Five Questions With… PIQSIQ

With a sound steeped in haunting northern beauty, this new sibling duo features Tiffany Ayalik of Juno-winning duo Quantum Tangle. Here she and sister Kayley Mackay discuss their new EP, the inspirational beauty of the dark Northern winter, and early fond musical memories.

Five Questions With… PIQSIQ

By Jason Schneider

With a sound steeped in haunting northern beauty, Tiffany Ayalik (of Juno-winning duo Quantum Tangle) and her sister Kayley Mackay have joined forces with Ruby Singh and his arsenal of eclectic rhythms and beats to form PIQSIQ (pronounced “pilk-silk”). The group’s debut EP, Altering The Timeline, out now on Coax Records, is a five-song collection of otherworldly melodies built on ancient Inuit throat songs.

True to throat singing’s traditional form, each track is an improvised plethora inspired by the soundscapes around us and infused with the guttural emotions that deliver the human experience in all its pain and glory. Together they create an experience that leaves the listener enthralled with the infinite possible answers to the question “what is the meaning of life?”


The project was sparked during a spontaneous jam session next to the Bow River at 2018 the Calgary Folk Music Festival. As the sisters' throat sang, Ruby beat-boxed and ideas began to flow from there. Two short months later, the trio converged at Vancouver’s Afterlife Studio where they put together the sounds that would become Altering the Timeline.

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What makes PIQSIQ different from your other musical projects and what songs on the EP are you most proud of?

Kayley: The songs we create for PIQSIQ are very improvisational and don't have lyrics. It’s exclusively rhythmic and melodic. The quality is very ethereal and other-worldly. I think my favourite track is “Kuugaruk.” Every time I hear it I want to dance. 

Tiffany: My favourite song on it right now is “Ahiani: Elsewhere.” Musically, it’s really rooting and grounded but then some of the vocals are quite soaring, and they really do take you elsewhere.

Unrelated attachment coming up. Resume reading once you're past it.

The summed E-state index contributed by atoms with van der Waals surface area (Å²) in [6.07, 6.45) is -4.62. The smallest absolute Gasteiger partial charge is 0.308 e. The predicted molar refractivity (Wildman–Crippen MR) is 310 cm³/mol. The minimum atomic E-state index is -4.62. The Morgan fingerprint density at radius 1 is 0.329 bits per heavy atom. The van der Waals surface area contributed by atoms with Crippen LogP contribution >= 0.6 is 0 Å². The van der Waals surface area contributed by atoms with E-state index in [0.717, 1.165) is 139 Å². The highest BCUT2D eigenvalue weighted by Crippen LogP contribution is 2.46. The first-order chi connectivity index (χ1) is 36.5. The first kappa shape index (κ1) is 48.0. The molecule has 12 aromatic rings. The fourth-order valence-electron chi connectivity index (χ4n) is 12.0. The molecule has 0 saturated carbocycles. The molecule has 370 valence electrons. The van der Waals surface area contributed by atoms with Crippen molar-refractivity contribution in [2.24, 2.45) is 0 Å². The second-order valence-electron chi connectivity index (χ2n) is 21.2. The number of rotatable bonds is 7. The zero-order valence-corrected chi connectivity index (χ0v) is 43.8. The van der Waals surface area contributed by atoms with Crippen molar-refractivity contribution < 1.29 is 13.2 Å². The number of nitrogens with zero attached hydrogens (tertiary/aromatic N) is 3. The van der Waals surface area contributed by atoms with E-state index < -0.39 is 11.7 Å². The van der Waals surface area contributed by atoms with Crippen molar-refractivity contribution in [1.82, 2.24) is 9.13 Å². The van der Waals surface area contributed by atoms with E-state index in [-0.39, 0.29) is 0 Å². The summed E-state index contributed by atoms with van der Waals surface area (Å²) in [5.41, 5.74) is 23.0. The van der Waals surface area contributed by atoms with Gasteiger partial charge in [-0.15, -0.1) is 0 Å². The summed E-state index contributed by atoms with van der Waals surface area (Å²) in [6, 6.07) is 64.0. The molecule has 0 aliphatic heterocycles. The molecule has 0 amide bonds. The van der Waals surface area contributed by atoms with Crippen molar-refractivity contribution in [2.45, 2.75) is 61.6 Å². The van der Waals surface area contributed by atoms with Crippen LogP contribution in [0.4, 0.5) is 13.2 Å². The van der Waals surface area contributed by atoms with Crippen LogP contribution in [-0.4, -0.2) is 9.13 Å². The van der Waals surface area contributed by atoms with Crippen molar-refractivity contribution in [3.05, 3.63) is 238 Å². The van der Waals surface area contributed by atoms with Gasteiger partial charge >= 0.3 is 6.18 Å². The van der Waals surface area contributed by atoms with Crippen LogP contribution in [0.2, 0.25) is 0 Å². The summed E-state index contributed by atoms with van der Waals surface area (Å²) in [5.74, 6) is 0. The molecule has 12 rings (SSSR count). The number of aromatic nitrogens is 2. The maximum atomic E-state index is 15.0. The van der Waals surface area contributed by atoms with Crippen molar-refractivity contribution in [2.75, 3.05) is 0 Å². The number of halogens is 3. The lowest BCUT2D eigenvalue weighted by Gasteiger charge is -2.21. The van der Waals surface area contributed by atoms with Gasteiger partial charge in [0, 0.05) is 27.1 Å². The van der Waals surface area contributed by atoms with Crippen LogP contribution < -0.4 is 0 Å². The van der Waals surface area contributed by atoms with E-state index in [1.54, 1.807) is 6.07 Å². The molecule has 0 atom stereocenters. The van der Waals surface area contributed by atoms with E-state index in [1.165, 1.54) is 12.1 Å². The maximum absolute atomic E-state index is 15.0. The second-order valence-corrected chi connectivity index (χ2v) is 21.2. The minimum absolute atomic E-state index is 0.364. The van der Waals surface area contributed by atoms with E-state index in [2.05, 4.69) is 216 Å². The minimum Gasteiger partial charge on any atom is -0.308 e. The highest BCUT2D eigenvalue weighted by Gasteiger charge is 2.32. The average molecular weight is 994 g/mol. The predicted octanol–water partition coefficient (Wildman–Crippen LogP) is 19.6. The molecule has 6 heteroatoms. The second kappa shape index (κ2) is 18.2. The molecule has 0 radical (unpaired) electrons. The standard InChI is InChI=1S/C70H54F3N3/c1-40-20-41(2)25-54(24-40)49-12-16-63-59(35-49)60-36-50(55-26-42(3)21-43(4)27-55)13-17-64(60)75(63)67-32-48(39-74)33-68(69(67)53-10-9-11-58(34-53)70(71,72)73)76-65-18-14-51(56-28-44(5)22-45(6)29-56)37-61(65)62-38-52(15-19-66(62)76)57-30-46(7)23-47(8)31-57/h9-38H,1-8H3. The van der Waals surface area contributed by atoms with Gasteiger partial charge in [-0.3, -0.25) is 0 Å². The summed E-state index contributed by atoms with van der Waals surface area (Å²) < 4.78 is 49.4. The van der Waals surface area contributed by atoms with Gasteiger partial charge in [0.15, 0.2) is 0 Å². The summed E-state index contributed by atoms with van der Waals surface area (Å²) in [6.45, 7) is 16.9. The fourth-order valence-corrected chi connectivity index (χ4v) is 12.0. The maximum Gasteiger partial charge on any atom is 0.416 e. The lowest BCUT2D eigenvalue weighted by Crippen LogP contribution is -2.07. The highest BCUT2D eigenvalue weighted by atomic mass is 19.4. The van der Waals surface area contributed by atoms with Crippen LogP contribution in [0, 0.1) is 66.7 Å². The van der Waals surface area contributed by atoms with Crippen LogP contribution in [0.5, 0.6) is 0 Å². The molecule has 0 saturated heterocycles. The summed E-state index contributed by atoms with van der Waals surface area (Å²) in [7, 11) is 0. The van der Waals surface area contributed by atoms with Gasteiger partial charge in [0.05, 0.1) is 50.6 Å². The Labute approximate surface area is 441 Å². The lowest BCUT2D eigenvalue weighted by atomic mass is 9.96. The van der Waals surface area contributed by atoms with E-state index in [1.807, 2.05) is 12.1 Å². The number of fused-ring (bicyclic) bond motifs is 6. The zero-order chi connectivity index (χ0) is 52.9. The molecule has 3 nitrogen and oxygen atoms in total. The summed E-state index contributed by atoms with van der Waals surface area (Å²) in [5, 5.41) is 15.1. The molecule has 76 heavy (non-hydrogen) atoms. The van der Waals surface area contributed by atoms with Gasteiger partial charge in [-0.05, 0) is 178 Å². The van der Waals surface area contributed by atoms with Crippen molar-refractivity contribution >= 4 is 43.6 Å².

How would you describe your artistic evolution so far?

Kayley: I have always been drawn to the darkness and its seductive appeal. So much happens in our world during the sunless hours, and a Northern winter is intensely dark. There is a beauty in that darkness that I have always felt quite comfortable exploring. This aesthetic has stayed with me since childhood and continues to inspire me in many ways.


Tiffany: I love storytelling and growing up in the North surrounded by incredible storytellers has been at the core of how I want to be as an artist. As an actor and when singing lyrically with Quantum Tangle I can use words and lyrics to tell a story, but with PIQSIQ is has been a beautiful study to convey feeling with just sound.

What's been the most significant change in your life over the past year?

Kayley: There was a lot of death in my life this year. Both my grandfathers passed, and I had a near death experience after each passing. I don't know why the algorithms played out that way, but it had a profound impact on my ideas about how much time I have and how to spend it.

Tiffany: My sister joined Quantum Tangle. I love her and [Quantum Tangle co-founder] Greyson [Gritt] more than I understand and now we get to create together and perform together. It has been so amazing to be able to have Kayley in this world with us.  


What are your fondest musical memories as you were growing up?

Tiffany: Kayley and I used to spend a lot of time on the land, camping for long periods. We loved to tell each other stories and sing. We would do the throat songs we knew, and we would also create strange compositions and try to create songs to sing specifically in cannon. We would paddle out in a canoe as children, out to some far corner of a lake and sing with each other, taking breaks to fish, listen to the loons and strain our eyes to see if that was a bear in the distance or just a stout rock.  


What's your best touring story?

Kayley: We were recently in Washington and had an outrageous time at the The National Gallery of Art.  Some shenanigans were definitely had in the Italian Gothic section of the gallery. It was the stuff Classical Art Memes are made of—pure gold. A few of the moments were immortalized on Instagram.

Jayda G
David Reiss

Jayda G


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